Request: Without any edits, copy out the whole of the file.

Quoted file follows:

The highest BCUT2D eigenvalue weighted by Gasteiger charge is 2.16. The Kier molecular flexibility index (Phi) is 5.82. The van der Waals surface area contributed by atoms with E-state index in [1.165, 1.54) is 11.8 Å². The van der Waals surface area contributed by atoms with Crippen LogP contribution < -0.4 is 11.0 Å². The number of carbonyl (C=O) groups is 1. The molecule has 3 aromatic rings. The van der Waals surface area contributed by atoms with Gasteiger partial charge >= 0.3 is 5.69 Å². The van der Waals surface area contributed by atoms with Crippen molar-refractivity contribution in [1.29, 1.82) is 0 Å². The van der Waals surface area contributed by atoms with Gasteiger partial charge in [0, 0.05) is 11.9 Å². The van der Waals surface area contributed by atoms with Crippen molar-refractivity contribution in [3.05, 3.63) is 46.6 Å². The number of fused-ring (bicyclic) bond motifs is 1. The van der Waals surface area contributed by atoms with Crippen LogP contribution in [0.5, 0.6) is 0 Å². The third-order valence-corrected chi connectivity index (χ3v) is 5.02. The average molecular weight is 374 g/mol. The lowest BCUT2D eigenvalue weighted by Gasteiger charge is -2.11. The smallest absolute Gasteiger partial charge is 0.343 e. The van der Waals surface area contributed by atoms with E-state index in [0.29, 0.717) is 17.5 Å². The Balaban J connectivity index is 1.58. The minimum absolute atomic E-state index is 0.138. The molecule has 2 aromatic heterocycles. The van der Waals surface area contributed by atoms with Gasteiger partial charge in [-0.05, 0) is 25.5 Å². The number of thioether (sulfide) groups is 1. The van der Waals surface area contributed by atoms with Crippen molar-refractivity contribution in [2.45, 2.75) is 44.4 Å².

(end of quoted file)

The highest BCUT2D eigenvalue weighted by Gasteiger charge is 2.16. The Kier molecular flexibility index (Phi) is 5.82. The van der Waals surface area contributed by atoms with E-state index in [1.165, 1.54) is 11.8 Å². The van der Waals surface area contributed by atoms with Crippen LogP contribution < -0.4 is 11.0 Å². The number of carbonyl (C=O) groups is 1. The molecule has 3 aromatic rings. The van der Waals surface area contributed by atoms with Gasteiger partial charge >= 0.3 is 5.69 Å². The van der Waals surface area contributed by atoms with Crippen molar-refractivity contribution in [1.29, 1.82) is 0 Å². The van der Waals surface area contributed by atoms with Gasteiger partial charge in [0, 0.05) is 11.9 Å². The van der Waals surface area contributed by atoms with Crippen molar-refractivity contribution in [3.05, 3.63) is 46.6 Å². The number of fused-ring (bicyclic) bond motifs is 1. The van der Waals surface area contributed by atoms with Crippen LogP contribution in [0.5, 0.6) is 0 Å². The third-order valence-corrected chi connectivity index (χ3v) is 5.02. The average molecular weight is 374 g/mol. The lowest BCUT2D eigenvalue weighted by Gasteiger charge is -2.11. The smallest absolute Gasteiger partial charge is 0.343 e. The van der Waals surface area contributed by atoms with E-state index in [0.29, 0.717) is 17.5 Å². The Balaban J connectivity index is 1.58. The minimum absolute atomic E-state index is 0.138. The molecule has 2 aromatic heterocycles. The van der Waals surface area contributed by atoms with Gasteiger partial charge in [-0.05, 0) is 25.5 Å². The number of thioether (sulfide) groups is 1. The van der Waals surface area contributed by atoms with Crippen molar-refractivity contribution in [2.45, 2.75) is 44.4 Å².